End of an era: Old-fashioned mullet smoker to close after 43 years of business
SARASOTA, Fla. (WWSB) - A Sarasota fisherman is nearing the end of an era.
For 43 years, George Nodaros has been a champion of old school cooking, spending countless Saturday morning smoking mullet for eager customers. His method is an old fashioned style that’s rarely seen around modern Sarasota.
Using a massive smoker he bought more than 30 years ago, the fisherman smokes his freshly caught mullets for hours on Saturday mornings, starting at the crack of dawn. The recipe is a simple one comprised of salt, pepper, paprika and patience.
Tough work, but for Nodaros, it’s rewarding enough to keep coming back year after year.
“It’s something I enjoy,” he said. “It’s work like anything else. You don’t get nothing for nothing, but I just enjoy it.”
For decades, his passion has paid off. Each Saturday between July and December, he starts selling his fish right outside his house where he prepares them, and every Saturday loyal customers come back to buy up every piece.
Some of them have been swinging by for lunch for decades. John Esola, a fisherman himself, said the fish his friend cooks are a special reminder of the past.
“If you want mullet, the best smoked mullet in town,” Esola said. “It’s old school.”
Nodaros said few, if any, fisherman smoke mullet the way he does anymore. Back in the day it was commonplace, but over the years the craft has faded away.
“They just don’t take the time and the energy to put in the process to do it right,” he said.
It is a lot of work. The mullet, Nodaros explained, must be smoked for at least four hours until the fish becomes tender and juicy without getting overcooked.
He’s spent countless hours standing in front of his massive equipment, feeling waves of smoke blow into his eyes as he cracks open the lid. That hard work, however, pays off every time as customers consistently line up to grab a bite.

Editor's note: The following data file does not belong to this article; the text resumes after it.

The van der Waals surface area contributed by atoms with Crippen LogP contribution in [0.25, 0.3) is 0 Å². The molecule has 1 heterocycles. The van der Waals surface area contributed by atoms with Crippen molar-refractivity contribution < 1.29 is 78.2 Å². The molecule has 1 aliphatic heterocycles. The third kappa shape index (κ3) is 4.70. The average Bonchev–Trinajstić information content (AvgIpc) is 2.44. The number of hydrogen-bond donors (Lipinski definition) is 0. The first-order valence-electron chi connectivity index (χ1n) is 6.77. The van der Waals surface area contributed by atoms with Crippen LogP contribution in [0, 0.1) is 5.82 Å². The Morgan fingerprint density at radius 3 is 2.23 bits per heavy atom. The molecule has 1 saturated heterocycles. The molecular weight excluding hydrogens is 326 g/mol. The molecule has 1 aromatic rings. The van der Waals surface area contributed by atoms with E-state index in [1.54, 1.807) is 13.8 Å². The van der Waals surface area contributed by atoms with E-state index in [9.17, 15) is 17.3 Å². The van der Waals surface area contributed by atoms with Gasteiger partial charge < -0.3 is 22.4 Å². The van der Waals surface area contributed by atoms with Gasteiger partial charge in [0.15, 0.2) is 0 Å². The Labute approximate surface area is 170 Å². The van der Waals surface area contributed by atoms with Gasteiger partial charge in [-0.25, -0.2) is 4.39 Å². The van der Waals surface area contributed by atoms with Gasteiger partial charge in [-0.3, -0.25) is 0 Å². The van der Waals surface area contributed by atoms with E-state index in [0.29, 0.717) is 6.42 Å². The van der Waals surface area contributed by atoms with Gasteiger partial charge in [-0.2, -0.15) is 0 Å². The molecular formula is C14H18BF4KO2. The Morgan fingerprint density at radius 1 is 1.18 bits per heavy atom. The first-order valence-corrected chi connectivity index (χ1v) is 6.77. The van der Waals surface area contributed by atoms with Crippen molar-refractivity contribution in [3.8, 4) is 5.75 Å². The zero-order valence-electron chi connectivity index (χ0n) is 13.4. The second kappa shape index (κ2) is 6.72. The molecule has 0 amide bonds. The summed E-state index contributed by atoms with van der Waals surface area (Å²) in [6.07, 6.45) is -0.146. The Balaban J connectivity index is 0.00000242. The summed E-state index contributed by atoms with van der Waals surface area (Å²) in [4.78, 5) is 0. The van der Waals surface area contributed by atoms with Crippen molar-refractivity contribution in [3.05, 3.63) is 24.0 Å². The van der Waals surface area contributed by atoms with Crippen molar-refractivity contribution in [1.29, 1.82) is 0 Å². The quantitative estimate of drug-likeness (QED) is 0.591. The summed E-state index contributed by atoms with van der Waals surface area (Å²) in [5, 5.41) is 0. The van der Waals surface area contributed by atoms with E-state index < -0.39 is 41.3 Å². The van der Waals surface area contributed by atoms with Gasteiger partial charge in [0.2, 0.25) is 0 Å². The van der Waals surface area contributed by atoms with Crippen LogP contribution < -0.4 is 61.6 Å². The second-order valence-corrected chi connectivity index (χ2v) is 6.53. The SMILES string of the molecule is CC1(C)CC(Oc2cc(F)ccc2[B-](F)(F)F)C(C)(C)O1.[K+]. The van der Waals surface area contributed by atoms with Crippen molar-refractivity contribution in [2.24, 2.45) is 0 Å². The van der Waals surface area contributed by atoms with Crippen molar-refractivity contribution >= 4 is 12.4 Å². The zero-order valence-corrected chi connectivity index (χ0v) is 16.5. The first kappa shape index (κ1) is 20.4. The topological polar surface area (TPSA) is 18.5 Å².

“Forty-three years they don’t stop,” Nodaros said. “They come every week from July to December.”
Our crews saw the enthusiasm firsthand watching car after car pull up as we spoke to Nodaros, each driver walking up with cash in hand and a smile on their faces.
However, fans of his cooking are bracing for a change. Soon Nodaros said he will be closing his smoker for the last time, saying his age is catching up to him making it too tough to keep going for much longer.
He expects this year or next to be his final season.
All good things must come to an end, but he said it won’t be easy to walk away after devoting so much of his life to his work.
“It’s going to tear me up because I feel like I’m letting my customers down, and I don’t never want do that. They’re just all good people. I just love them to death.”
Even still, there is hope for mullet lovers in Sarasota. Nodaros said he’s talking to some of his younger family members who may take up his mantle by learning to cook fish the same way he always has and take up the tried and true business.
He wants to hand off the spatula, but he has a word of advice for anyone who wants to continue his legacy.
“You’re not going to get rich at this,” he said. “It’s just the pleasure of making other people happy. That’s what I enjoy. That’s it.”
Nodaros serves his smoked mullet each Saturday morning between July and December. The fish is prepped in front of his house, which is located at 3020 40th Street in Sarasota.
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